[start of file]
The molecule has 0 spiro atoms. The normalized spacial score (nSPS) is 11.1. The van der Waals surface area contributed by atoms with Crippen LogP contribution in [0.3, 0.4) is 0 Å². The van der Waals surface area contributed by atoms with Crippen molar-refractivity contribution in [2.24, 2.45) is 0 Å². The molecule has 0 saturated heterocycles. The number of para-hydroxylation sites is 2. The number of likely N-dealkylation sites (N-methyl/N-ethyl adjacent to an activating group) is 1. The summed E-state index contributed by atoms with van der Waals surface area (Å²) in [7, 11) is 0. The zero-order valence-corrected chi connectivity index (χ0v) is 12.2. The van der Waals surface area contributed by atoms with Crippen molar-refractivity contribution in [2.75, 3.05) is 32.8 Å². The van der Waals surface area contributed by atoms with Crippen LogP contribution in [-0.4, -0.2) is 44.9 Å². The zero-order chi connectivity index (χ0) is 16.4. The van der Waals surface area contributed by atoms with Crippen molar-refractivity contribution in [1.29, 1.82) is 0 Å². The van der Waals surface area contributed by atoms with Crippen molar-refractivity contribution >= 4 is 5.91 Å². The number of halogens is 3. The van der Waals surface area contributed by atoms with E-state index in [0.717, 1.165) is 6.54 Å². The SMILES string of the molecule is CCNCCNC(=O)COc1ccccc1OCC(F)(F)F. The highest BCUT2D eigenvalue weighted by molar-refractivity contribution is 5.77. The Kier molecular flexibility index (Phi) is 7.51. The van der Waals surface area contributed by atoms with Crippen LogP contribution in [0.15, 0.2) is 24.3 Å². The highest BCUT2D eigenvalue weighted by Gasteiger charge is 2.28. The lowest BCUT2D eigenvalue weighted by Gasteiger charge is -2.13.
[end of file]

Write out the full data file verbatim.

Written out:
The molecule has 0 spiro atoms. The normalized spacial score (nSPS) is 11.1. The van der Waals surface area contributed by atoms with Crippen LogP contribution in [0.3, 0.4) is 0 Å². The van der Waals surface area contributed by atoms with Crippen molar-refractivity contribution in [2.24, 2.45) is 0 Å². The molecule has 0 saturated heterocycles. The number of para-hydroxylation sites is 2. The number of likely N-dealkylation sites (N-methyl/N-ethyl adjacent to an activating group) is 1. The summed E-state index contributed by atoms with van der Waals surface area (Å²) in [7, 11) is 0. The zero-order valence-corrected chi connectivity index (χ0v) is 12.2. The van der Waals surface area contributed by atoms with Crippen molar-refractivity contribution in [2.75, 3.05) is 32.8 Å². The van der Waals surface area contributed by atoms with Crippen LogP contribution in [-0.4, -0.2) is 44.9 Å². The zero-order chi connectivity index (χ0) is 16.4. The van der Waals surface area contributed by atoms with Crippen molar-refractivity contribution in [1.29, 1.82) is 0 Å². The van der Waals surface area contributed by atoms with Crippen molar-refractivity contribution >= 4 is 5.91 Å². The number of halogens is 3. The van der Waals surface area contributed by atoms with E-state index in [0.717, 1.165) is 6.54 Å². The SMILES string of the molecule is CCNCCNC(=O)COc1ccccc1OCC(F)(F)F. The highest BCUT2D eigenvalue weighted by molar-refractivity contribution is 5.77. The Kier molecular flexibility index (Phi) is 7.51. The van der Waals surface area contributed by atoms with Crippen LogP contribution in [0.15, 0.2) is 24.3 Å². The highest BCUT2D eigenvalue weighted by Gasteiger charge is 2.28. The lowest BCUT2D eigenvalue weighted by Gasteiger charge is -2.13.